By now, you’ve probably heard about Arizona’s proposition SB1070 — the “Support Our Law Enforcement and Safe Neighborhoods Act” — which was signed into law by Gov. Jan Brewer on April 23, just two weeks after MLB announced that the 2011 All-Star Game would be held in Phoenix, for the first time ever. The law will go into effect in three months. It “requires a reasonable attempt to be made to determine the immigration status” if “reasonable suspicion exists” that the person is an illegal immigrant. Because of the high proportion of Latin and Hispanic players in baseball, and the Diamondbacks are one of the most prominent (and most mobile) of all Arizona corporations, that means that baseball — and the Arizona Diamondbacks — are caught squarely in the middle of all this.
Boycotts and picket lines for Diamondbacks games have already been threatened. There was a picket line at Coors Field yesterday, and there’s a Facebook page calling for a picket and boycott of tonight’s game against the Cubs at Wrigley Field. The Seattle blog HorsesAss.org called for the Mariners to pull out of the Cactus League. Washington Post columnist Robert McCartney came out in favor of a boycott of D-Backs games, and New York Daily News columnist Mike Lupica called for next year’s All-Star Game to be moved out of Phoenix. The blog La Nueva Raza called for a complete boycott of all things from Arizona. So has Rep. Raul Grijalva — a Democrat from Arizona, advocating a boycott against the state he represents.
The team feels unfairly squeezed, issuing a statement to the Arizona Republic newspaper: “Although D-backs’ Managing General Partner Ken Kendrick has donated to Republican political candidates in the past, Kendrick personally opposes (Senate) Bill 1070… The D-backs have never supported (Senate) Bill 1070, nor has the team ever taken a political stance or position on any legislation.” It’s hardly a full-throated condemnation, but the team is certainly trying to set itself apart from the bill. Certainly, if any of these boycotts take hold, they could stand to lose a fair amount of cash. The issue of moving the All-Star game is bigger, though. All-Star Weekend is a major revenue driver for a city, as it lasts for days and is the center of the baseball universe for the better part of a week, with no other games taking place.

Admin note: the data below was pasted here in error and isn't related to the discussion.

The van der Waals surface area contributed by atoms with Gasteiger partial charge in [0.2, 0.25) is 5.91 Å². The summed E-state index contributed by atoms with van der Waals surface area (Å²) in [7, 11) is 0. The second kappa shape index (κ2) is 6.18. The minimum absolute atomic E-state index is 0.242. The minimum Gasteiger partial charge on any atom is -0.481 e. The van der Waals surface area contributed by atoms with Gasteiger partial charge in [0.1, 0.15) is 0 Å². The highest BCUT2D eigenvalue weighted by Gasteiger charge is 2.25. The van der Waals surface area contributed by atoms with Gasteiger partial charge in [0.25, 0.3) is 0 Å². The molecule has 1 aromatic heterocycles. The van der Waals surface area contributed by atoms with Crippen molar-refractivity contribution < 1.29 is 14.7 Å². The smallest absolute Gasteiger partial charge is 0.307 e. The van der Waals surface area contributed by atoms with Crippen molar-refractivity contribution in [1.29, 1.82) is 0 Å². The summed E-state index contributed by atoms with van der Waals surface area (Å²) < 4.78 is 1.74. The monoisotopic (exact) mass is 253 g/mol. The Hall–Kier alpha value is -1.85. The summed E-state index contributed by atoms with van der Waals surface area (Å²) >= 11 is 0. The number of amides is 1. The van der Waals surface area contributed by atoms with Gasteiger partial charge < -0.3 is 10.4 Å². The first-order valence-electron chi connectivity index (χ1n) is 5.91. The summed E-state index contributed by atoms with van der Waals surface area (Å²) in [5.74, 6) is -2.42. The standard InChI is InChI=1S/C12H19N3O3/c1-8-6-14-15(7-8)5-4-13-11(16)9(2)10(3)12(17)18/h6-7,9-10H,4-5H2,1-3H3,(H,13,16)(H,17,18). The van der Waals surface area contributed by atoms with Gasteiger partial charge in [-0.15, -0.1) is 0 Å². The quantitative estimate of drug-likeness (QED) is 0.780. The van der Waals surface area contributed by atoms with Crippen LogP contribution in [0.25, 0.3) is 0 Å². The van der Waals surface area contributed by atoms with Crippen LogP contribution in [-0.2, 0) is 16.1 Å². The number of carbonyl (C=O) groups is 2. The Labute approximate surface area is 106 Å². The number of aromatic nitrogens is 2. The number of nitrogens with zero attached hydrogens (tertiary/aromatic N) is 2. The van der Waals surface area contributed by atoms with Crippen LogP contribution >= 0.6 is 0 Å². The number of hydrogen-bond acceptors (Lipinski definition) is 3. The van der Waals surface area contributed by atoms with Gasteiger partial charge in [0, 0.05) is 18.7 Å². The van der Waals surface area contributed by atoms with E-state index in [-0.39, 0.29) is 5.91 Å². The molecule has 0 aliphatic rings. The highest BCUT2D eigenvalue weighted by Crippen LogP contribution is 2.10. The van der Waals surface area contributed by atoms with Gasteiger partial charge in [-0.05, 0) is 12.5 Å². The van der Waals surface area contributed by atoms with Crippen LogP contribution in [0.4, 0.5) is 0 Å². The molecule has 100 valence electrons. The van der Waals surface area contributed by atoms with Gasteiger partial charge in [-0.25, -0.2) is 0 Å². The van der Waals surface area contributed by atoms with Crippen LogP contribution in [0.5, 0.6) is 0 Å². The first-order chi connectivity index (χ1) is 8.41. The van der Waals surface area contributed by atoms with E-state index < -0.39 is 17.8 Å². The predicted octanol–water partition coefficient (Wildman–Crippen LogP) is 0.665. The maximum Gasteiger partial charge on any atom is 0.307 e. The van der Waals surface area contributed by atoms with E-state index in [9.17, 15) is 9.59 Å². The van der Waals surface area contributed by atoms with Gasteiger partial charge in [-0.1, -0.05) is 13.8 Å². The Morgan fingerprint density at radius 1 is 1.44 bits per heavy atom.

Many have pointed out that there is Arizona precedent for a sports league to relocate a major event on the basis of a disagreement with state law. In 1991, the NFL moved the 1993 Super Bowl out of Arizona after the governor canceled observance of a holiday honoring Martin Luther King, Jr. That had an immediate effect: the holiday was approved by voters in 1992, and the 1996 Super Bowl took place in Tempe. A similar action by MLB would likely provoke a similarly strong reaction from the Arizona electorate, though a strong reaction is no guarantee of a repeal of the bill.
But is a boycott fair? Is it fair for baseball fans to punish the Arizona Diamondbacks for being based in a state which has passed a law that is unpopular in other states? Is it sensible to assume that refusing to see Diamondbacks games is the best way to change the law? Is it sensible to assume, as Dave Zirin of The Progressive writes, that “a boycott is also an expression of solidarity with Diamondback players such as Juan Gutierrez, Gerardo Parra, and Rodrigo Lopez”?
Whether or not the bill lives or dies will have little to do with whether Robert McCartney or Mike Lupica decide to go see the D-Backs when they’re in town. So it’s purely a decision about your personal morality. I’m not quite sure where I stand. What about you?
Alex is a writer for The Hardball Times, and is an enterprise account executive for The Washington Post.